With school almost out and summer on the way, you might be gearing up to fly somewhere fun and exotic. But a growing number of your neighbors are being left behind because they say the government put their name on its terror watch list by mistake.
If there’s one thing Jim Harris knows for sure, he’s not a terrorist. “I am not a terrorist. Never have been, never will be. No terrorist.”
He’s laughing now. But this New York native says it isn’t funny how hard it is for him to visit his daughter, a Fox 5 producer, in Gaithersburg, Maryland. About three years ago, Harris discovered he could no longer check in for a flight online. Instead, he now must arrive hours ahead so the airlines and the Transportation Security Administration can clear him to fly.
“Harris is a very popular name. You'll look in the phone book and you'll find pages and pages and pages of Harrises", Harris points out.
He thinks the TSA confused him with another Jim Harris. He wrote the agency to find out if his name was on one of the terror watch lists.
"I got a letter back that said we've completed the investigation and you may or may not be on the list and you may or may not continue to have this problem."
Alexander Shehab discovered he has the same problem when his family tried to go on vacation in Puerto Rico.
“I’m thinking now they think I’m a terrorist.” The 12-year-old almost didn’t make the trip when TSA agents questioned him for hours at the airport.
“I was confused because I didn't know what was going to happen, what was going to happen to me."
His mother says Alexander is now interrogated by the TSA every time he tries to fly.
“As parents we're frustrated because we've gone through every channel we possibly can at this point to get it reversed or to fix it and we haven't had any luck", says Tracy Shehab.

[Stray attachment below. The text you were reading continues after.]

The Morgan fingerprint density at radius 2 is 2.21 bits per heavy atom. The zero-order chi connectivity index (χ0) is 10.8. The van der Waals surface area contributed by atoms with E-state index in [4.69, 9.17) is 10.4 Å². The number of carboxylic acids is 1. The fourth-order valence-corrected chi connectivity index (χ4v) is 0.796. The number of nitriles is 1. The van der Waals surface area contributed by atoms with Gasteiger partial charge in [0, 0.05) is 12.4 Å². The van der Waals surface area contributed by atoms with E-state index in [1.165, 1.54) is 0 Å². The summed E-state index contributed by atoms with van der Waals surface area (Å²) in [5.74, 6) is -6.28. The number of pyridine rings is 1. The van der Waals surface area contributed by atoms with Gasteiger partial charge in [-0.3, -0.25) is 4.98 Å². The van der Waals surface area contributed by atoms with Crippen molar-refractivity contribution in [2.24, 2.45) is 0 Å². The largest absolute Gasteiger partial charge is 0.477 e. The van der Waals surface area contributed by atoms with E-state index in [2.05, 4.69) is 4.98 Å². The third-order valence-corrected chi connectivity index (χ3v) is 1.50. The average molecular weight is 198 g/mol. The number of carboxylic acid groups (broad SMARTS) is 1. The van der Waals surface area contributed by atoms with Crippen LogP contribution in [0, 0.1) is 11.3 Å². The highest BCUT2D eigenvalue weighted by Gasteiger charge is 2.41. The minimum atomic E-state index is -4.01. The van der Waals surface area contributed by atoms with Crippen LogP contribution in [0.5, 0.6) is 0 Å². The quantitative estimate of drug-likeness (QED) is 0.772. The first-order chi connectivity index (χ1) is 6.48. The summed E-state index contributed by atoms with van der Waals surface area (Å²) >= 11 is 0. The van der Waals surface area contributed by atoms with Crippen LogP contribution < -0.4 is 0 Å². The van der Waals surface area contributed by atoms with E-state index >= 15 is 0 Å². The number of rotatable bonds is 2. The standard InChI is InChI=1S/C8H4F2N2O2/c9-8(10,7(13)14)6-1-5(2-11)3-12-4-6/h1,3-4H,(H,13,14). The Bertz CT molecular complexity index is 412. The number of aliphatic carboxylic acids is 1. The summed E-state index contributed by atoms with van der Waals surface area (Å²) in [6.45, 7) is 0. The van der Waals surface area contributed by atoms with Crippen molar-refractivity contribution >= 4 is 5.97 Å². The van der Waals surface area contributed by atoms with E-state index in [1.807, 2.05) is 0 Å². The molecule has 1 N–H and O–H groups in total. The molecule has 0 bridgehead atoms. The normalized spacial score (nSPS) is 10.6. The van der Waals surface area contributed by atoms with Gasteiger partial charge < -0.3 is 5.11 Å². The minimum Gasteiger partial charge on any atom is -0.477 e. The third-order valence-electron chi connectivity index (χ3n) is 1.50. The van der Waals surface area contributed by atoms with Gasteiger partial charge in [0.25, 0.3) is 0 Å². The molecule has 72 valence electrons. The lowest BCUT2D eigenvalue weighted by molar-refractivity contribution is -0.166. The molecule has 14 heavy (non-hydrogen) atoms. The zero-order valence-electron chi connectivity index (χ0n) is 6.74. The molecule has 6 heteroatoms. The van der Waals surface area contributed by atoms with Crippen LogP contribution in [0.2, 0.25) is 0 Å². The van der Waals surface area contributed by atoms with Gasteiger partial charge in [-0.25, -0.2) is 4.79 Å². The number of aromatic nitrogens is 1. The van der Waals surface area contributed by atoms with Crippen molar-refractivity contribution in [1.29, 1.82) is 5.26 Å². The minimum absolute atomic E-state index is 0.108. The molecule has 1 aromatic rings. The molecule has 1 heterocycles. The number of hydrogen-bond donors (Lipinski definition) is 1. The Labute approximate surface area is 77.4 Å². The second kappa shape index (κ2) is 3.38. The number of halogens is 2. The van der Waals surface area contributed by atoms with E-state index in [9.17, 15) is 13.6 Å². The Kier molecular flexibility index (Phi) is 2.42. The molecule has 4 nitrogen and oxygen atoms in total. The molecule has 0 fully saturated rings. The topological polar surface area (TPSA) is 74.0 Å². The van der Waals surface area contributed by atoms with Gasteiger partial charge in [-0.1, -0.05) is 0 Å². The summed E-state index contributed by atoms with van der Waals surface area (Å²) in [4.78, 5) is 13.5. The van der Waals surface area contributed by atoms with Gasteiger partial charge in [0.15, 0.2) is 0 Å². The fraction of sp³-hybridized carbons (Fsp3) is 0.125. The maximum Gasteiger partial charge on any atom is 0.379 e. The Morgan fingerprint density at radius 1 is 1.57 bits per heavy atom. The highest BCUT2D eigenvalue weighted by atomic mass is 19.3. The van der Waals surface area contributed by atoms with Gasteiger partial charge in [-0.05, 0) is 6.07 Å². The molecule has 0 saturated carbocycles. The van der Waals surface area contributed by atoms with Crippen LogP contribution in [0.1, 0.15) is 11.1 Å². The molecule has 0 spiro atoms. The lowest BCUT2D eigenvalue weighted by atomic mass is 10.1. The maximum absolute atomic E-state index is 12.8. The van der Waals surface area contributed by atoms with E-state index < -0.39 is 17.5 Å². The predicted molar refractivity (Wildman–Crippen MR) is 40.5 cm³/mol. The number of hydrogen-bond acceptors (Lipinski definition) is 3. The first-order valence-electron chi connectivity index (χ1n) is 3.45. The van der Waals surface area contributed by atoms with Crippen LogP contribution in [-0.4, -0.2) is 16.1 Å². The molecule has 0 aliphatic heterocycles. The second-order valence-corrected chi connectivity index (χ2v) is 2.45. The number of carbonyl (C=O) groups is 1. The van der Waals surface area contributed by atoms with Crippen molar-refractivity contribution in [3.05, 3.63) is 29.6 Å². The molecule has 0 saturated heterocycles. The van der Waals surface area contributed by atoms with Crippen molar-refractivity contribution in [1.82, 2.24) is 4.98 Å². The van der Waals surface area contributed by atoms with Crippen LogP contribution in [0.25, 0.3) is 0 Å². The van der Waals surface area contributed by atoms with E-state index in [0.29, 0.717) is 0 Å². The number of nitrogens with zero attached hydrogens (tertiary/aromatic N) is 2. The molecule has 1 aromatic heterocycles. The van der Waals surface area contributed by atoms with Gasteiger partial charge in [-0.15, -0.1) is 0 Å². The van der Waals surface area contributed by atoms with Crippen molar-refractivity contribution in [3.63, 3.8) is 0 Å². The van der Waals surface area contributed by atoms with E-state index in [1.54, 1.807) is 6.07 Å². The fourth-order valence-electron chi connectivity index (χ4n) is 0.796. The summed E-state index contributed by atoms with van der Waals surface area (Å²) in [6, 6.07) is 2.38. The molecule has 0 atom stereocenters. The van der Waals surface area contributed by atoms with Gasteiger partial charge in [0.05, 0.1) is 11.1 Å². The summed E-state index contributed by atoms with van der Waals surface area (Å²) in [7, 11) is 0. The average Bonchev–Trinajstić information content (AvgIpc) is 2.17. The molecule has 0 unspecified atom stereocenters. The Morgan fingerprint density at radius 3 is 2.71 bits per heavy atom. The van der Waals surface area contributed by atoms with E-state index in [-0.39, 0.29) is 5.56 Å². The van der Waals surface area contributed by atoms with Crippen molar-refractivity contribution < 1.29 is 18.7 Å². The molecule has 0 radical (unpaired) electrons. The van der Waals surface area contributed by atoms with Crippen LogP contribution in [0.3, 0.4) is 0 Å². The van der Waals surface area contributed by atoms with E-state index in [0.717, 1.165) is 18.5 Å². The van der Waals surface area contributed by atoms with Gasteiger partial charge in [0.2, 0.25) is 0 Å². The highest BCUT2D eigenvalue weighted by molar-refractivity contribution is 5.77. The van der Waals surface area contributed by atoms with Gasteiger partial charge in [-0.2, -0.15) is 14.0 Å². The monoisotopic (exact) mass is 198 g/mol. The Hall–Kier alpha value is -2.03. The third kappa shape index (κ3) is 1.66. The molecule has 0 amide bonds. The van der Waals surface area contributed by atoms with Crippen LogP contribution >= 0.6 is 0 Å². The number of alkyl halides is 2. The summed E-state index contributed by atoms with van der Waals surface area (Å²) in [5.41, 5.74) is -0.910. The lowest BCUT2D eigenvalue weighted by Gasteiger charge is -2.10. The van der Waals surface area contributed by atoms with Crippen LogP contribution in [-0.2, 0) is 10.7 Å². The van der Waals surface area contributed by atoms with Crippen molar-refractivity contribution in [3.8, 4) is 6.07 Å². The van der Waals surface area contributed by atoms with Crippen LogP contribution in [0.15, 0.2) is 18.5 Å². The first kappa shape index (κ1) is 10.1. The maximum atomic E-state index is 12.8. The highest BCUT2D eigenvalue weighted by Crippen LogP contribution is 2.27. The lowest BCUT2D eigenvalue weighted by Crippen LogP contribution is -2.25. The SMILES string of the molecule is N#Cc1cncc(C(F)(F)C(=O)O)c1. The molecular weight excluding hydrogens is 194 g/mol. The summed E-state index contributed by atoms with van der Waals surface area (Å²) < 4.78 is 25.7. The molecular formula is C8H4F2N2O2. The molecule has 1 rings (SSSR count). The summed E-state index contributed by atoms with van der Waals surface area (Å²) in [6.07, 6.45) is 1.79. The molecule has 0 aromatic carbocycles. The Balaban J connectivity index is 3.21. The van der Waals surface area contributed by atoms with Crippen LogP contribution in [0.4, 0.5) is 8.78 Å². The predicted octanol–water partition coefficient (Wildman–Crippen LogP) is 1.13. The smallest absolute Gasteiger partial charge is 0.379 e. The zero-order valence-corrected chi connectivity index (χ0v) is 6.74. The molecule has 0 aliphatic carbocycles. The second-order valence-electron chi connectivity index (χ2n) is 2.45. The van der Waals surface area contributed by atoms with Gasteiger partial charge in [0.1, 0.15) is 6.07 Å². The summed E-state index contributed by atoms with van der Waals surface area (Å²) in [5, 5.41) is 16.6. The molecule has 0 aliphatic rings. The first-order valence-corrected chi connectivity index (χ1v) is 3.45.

Mike German was an FBI agent for 16 years and now works for the American Civil Liberties Union.
“This is an unfair process that puts people on the list without any sort of due process and no way to effectively get yourself off the list." He estimates there are now about 1.1 million names on the government’s various watch lists. “It is a bit of security-theater. The government wants to say it’s doing something, look at this list that we have."
He points to two recent government reports that found, “the vast majority of travelers identified as a possible match to these lists are ultimately determined not to be the individuals of interest..." Yet, “the FBI failed to remove the subject in a timely manner" 72% of the time.
Meanwhile, German says known terrorists, like last year’s Christmas bomber, never make it on the list.
“Its amazing to me we have a list where a person shows up at the airport to buy a ticket and is told you can't buy a ticket because we think you're a terrorist. If the government really thought that person was a terrorist, you'd think they would want you to call them to come and arrest this person as opposed to just preventing them from flying", says German.
The TSA’s Lauren Gaches says the problem stems from the way people are matched to the various watch lists. Until now, it was up to the different airlines to identify potential matches whichever way they saw fit. But she says the TSA will take over the process by the end of this year.
“Once it’s fully implemented, we expect more than 99% of misidentifications will no longer occur", says Gaches.
For those people who continue to be misidentified Gaches says the TSA will provide them a unique number, which she calls a redress number.
“When passengers book their travel online, they'll be prompted for some additional pieces of information. This includes their full name… their date of birth and their gender. In addition, if a traveler who is already applied for redress and they have a redress number; they'll be prompted for that as well.”
Jim Harris says he got a second letter which did assign him a number. “Almost like a PIN, that I'm supposed to use when I try to fly," he says.
But he remains skeptical and says for the all the time and trouble it now takes to fly, he would just rather drive.
The TSA tells FOX 5 that children are not on the watch lists. The agency says it’s most often a case of mistaken identity and airlines should never stop a stop from boarding a flight. The TSA says it hopes to permanently fix that problem when the government takes over the identification process later this year.
To read the TSA’s “Myth Busters” about the Watch List click here:
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